Story: Marina Gordon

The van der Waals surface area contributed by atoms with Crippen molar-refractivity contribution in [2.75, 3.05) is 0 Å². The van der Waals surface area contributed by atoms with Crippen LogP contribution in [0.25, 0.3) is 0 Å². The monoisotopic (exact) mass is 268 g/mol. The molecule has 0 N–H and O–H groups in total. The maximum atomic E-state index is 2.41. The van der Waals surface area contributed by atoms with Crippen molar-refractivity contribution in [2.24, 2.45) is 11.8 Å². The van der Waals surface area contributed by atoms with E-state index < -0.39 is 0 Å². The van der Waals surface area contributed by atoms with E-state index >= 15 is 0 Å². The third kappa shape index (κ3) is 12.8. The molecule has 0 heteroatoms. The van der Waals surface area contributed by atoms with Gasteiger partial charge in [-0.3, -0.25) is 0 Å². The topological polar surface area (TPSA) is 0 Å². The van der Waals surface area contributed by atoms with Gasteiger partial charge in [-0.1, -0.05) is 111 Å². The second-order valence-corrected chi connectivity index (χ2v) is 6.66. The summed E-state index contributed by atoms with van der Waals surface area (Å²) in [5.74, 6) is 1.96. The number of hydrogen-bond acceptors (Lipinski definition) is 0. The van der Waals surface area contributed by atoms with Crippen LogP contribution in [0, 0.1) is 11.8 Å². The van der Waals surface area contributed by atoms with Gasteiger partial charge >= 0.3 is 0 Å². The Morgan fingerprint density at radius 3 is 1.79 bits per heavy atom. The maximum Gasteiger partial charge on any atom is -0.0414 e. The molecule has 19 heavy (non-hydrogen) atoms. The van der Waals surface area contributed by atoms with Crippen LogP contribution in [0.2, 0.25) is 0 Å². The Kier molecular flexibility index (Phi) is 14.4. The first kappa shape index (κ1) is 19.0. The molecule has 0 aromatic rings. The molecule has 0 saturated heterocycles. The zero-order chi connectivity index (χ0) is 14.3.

Food in America is changing — it’s slowing down. The Slow Food movement takes its name from an organization that was founded in Europe in late 1980s as a response to the encroachment of American-style fast food. Its mission is “to create a robust, active movement that protects taste, culture and the environment as universal social values.” Just in the past five years, the Slow Food organization has grown from a dozen or so local chapters (called “convivia”) to more than 140 nationwide. At restaurants and markets across the country, such terms as “artisanal,” “seasonal,” and “sustainable” have become common, even trendy.